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Cochlear Implant Procedure
Treatment of Foreign Body in Eyes, Ears, Nose and
Hearing Aid Fitting
Treatment of Hearing, Speech Impairment
Nosebleed (Epistaxis) Treatment
Treatment of Throat and Voice Problems
Treatment of Tonsils (Tonsillitis)
Treatment of Nasal Disorders
Canalith Repositioning (Cr) Procedure
Congenital Ear Problem Treatment
Csf Rhinorrhoea Repair Surgery
Ear Microsurgery Procedure
Functional Endoscopic Sinus Surgery
Micro Laryngeal Surgery
Reconstructive Middle Ear Surgery
Revision Ear Surgeries
Revision Ear Surgery
Treating Deviated Nasal Septum
Submit a review for Dr. Sudheer ShettyYour feedback matters!
I have throat pain since last 4 months, though I have consulted several doctors nothing came. Please suggest what should I do.
I am having dizziness since last few days. I also took protein syrup and vitamin tablet but nothing much happened. What should I do?
Vertigo and disequilibrium may cause a feeling of dizziness, but those two terms describe different symptoms. Vertigo is characterized by a feeling of spinning. Disequilibrium is a loss of balance or equilibrium. True dizziness is the feeling of lightheadedness or nearly fainting.
Dizziness is common. The underlying cause of dizziness is usually not serious. Occasional dizziness is nothing to worry about.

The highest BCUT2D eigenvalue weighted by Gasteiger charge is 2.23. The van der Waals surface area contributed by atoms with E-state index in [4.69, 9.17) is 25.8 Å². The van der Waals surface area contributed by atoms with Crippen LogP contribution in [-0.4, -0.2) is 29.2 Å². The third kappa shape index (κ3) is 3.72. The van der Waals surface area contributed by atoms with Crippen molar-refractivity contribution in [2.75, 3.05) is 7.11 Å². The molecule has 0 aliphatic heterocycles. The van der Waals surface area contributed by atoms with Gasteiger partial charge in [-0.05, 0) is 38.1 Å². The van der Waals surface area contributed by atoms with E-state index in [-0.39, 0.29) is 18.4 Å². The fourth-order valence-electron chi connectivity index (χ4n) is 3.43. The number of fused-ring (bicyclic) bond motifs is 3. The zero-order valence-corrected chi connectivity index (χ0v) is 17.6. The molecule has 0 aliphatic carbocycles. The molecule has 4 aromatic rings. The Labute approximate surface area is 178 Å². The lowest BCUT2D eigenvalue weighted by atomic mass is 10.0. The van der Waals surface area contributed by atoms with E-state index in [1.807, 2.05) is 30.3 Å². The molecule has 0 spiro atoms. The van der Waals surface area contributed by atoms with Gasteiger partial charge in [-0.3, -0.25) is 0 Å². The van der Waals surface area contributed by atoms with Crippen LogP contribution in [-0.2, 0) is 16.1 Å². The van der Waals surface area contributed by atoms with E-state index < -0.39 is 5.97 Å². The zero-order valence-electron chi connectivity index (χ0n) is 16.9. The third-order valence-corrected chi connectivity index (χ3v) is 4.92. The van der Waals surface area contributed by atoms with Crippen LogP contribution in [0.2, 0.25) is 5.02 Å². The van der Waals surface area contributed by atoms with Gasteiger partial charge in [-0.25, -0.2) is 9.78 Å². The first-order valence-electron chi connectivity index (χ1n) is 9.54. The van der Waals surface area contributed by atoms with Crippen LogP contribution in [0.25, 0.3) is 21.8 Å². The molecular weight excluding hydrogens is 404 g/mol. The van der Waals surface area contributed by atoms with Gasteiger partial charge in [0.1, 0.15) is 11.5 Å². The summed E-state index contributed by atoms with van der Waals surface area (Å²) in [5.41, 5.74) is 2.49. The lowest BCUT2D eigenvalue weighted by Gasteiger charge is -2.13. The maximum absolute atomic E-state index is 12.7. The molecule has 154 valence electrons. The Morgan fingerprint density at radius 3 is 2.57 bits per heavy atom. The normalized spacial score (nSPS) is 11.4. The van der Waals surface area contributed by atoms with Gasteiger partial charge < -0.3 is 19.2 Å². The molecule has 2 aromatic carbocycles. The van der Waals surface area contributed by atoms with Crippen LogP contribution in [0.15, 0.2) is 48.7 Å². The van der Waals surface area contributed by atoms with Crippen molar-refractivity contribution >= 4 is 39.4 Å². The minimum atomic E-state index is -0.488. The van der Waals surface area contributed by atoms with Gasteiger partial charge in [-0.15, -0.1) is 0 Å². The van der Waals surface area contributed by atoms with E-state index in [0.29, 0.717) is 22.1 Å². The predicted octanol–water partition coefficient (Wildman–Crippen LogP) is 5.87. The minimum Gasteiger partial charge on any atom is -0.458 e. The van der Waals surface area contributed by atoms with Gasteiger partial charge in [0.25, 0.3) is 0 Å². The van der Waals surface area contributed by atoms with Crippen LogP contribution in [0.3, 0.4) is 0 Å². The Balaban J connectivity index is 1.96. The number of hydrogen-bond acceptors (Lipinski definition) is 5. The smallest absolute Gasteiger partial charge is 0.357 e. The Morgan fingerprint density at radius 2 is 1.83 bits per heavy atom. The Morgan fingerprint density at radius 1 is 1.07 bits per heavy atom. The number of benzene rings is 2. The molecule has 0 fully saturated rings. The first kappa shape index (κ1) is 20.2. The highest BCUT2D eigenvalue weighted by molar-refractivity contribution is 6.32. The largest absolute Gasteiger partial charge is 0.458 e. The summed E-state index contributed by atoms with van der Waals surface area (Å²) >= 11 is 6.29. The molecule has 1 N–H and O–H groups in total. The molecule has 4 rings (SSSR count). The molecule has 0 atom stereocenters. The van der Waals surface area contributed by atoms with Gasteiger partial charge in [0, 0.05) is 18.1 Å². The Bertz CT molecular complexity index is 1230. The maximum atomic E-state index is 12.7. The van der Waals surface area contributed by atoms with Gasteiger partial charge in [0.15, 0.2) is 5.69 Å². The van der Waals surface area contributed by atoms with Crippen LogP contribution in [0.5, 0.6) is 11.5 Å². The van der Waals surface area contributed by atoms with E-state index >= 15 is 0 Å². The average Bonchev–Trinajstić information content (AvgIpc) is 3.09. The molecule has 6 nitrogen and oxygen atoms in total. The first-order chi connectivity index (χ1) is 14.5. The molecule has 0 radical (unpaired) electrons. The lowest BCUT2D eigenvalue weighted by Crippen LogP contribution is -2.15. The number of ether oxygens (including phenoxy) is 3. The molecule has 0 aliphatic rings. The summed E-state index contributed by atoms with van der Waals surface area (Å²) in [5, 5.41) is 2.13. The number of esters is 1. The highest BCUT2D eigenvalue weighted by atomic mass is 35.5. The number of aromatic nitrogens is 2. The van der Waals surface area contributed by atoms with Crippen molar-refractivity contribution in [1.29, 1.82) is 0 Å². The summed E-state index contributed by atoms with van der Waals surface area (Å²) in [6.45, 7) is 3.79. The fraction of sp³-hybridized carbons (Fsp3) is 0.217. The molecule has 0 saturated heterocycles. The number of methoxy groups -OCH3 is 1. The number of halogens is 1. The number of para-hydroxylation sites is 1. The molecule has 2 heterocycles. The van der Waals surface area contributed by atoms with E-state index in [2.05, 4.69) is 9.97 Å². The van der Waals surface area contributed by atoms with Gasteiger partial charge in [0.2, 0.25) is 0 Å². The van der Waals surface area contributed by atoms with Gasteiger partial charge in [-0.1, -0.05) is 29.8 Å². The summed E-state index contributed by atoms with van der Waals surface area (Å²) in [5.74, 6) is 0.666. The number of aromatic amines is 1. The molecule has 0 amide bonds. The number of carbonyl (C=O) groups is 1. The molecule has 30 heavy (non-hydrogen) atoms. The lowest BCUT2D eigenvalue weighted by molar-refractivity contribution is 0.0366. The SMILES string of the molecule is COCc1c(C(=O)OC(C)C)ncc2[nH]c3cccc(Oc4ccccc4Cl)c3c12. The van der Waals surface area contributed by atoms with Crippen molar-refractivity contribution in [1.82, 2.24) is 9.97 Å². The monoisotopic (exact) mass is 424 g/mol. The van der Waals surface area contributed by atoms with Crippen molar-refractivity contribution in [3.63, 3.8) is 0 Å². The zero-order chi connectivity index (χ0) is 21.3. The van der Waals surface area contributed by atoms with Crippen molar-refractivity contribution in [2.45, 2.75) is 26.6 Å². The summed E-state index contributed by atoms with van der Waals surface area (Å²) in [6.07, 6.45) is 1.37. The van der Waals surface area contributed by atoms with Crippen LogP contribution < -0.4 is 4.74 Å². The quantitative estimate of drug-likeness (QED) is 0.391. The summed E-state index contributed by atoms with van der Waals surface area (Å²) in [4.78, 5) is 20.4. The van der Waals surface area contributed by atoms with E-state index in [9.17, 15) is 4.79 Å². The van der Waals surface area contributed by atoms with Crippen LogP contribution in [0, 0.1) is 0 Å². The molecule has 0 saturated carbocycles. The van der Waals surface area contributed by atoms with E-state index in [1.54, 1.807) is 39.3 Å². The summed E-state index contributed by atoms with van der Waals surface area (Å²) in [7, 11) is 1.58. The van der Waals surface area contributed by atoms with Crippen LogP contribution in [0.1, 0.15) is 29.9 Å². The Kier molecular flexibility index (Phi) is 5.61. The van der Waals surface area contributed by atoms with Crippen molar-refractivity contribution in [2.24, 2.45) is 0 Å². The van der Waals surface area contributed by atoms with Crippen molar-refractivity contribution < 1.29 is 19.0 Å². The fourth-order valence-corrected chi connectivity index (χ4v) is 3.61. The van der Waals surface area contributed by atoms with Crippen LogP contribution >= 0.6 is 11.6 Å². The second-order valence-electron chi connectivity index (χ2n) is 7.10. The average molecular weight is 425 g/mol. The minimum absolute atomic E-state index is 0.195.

Seek medical attention if you have recurring bouts of dizziness with no apparent cause. Also seek immediate help if you experience sudden dizziness along with a head injury, a headache, neck ache, blurred vision, hearing loss, a loss of motor ability, a loss of consciousness, or chest pain. These could indicate serious issues.
What Causes Dizziness? - Common causes of dizziness include inner-ear disorders, medications, and alcohol.
Dizziness is often a result of vertigo. It can also be caused by a problem in the inner ear, where balance is regulated. The most common cause of vertigo and vertigo-related dizziness is benign paroxysmal positional vertigo (BPPV). This causes short-term dizziness when a person changes positions quickly?for instance, when sitting up in bed.
Dizziness and vertigo can also be caused by Meniere's disease (which causes fluid buildup in the ear), migraine, or acoustic neuroma, a benign growth on the nerve connecting the inner ear to the brain. Very rarely, vertigo could be caused by a stroke, brain hemorrhage, multiple sclerosis, or another neurological disorder.
Other causes of dizziness include:
- Sudden drop in blood pressure, as may occur upon standing suddenly
heart muscle disease
- Decrease in blood volume
- Neurological conditions
- Side effect from medications
- Anxiety disorders
- Anemia (low iron)
- Hypoglycemia (low blood sugar)
- Ear infection
- Heat stroke
- Excessive exercise
- Motion sickness
Symptoms of dizziness include:
- Vertigo (spinning motion)
- Loss of balance
- Sensation of floating or swimming
Sometimes dizziness is accompanied by clamminess, nausea, vomiting, paleness, or losing consciousness.
Feel free to consult further for any assistance.
Dr. Surbhi Agrawal
Consultant Physician, Diabetologist and Wellness Expert